Rare is the parent who isn’t at least a little nervous about their kids fitting in. We worry about them feeling isolated, disconnected, lonely. They don’t need to be popular; just not social outcasts.
As adults, it’s easy to empathize with lonely kids, in part because we know what loneliness feels like, and because we instinctively understand that all humans require social connection. (Yes, even introverts need social bonds, though weaker in number, they’re usually stronger in quality.)
Science also has taught us that the chronically lonely suffer from more illness and are 50% more likely to succumb to a premature death. Former U.S. Surgeon General, Vivek Murthy, has gone so far as to describe loneliness as a human pathology more dangerous than heart disease or diabetes.
Now consider that we are in the midst of a loneliness epidemic whose tentacles are reaching into the ranks of the very young.
The Loneliness Epidemic
Chances are good that you or someone you know is suffering from chronic loneliness. The statistics on loneliness in adults are sobering.
- Roughly 43 million Americans over the age of 45 are chronically lonely
- 25% of those individuals live alone
- More than half are unmarried (married folks experience less loneliness)
- The loneliest group of all is young adults, ages 16-22.
That last bullet is important, because it points to a disturbing new trend: chronic loneliness in youth. While researchers are still working to determine precisely why so many kids are describing themselves as lonely, a few possible explanations have come up, kids’ growing dependence on impersonal digital devices, declining rates of marriage / cohabitation among parents, and shrinking family sizes.
In other words, today’s kids:
- Have fewer parents and siblings at home with whom to engage
- Are engaging in fewer familial activities
- Are depending more heavily on digital devices to form connections, which can actually heighten their sense of social isolation and loneliness.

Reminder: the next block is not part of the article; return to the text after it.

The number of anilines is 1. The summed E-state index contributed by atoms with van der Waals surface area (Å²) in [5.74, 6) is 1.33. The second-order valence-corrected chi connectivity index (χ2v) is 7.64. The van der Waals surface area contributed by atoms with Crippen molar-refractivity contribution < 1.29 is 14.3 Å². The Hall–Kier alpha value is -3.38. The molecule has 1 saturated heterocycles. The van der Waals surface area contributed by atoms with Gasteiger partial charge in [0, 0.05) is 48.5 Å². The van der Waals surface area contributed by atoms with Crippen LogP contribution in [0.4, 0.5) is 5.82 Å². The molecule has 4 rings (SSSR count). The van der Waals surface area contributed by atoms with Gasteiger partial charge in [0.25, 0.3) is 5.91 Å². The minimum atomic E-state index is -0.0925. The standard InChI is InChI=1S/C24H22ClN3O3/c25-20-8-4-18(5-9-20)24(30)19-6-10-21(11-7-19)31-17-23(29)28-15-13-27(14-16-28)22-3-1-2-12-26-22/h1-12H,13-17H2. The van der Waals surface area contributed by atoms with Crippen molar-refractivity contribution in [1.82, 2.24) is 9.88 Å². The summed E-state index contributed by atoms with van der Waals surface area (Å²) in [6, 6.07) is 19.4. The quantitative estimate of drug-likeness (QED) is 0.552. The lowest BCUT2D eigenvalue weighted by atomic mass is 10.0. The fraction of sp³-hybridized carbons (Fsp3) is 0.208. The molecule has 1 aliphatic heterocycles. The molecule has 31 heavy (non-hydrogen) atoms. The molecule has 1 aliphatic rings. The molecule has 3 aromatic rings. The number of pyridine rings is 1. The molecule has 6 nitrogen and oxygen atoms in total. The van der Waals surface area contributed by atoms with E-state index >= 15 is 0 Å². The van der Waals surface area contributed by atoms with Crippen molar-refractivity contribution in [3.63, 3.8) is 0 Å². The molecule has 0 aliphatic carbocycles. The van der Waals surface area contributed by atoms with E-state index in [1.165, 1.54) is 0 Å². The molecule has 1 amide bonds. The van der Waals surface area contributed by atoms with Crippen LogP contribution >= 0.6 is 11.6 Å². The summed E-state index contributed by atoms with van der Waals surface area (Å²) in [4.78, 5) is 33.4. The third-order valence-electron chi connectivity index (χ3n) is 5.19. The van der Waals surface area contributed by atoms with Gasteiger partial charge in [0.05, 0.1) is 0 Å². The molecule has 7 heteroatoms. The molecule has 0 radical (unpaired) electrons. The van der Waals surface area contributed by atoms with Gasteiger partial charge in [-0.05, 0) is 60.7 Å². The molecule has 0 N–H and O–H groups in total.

Sounds like a perfect storm, doesn’t it?
Helping Kids Understand Loneliness, Avoid Chronic Loneliness
While experts wrestle with the why behind the loneliness epidemic, most agree it is of paramount importance to recognize signs of chronic loneliness in kids early and take steps to address it.
In the United Kindgom, for example, schools will soon be adding ‘relationship education’ to their curriculum in an effort to curb growing levels of loneliness. The idea is both to identify kids who are struggling with loneliness, but also to teach children the cognitive processes that lead to those feelings.
Julianne Holt-Lunstad, a professor of psychology at Brigham Young University and one of the foremost experts on loneliness in the U.S., believes American school systems should follow suit. Opponents argue that such a program would take away from other prevention efforts against bullying, drug use, and suicide.
But Holt-Lunstad counters that loneliness often is an underlying cause to such behaviors – in other words, rather than focus on the symptoms of loneliness, we should be addressing its core causes.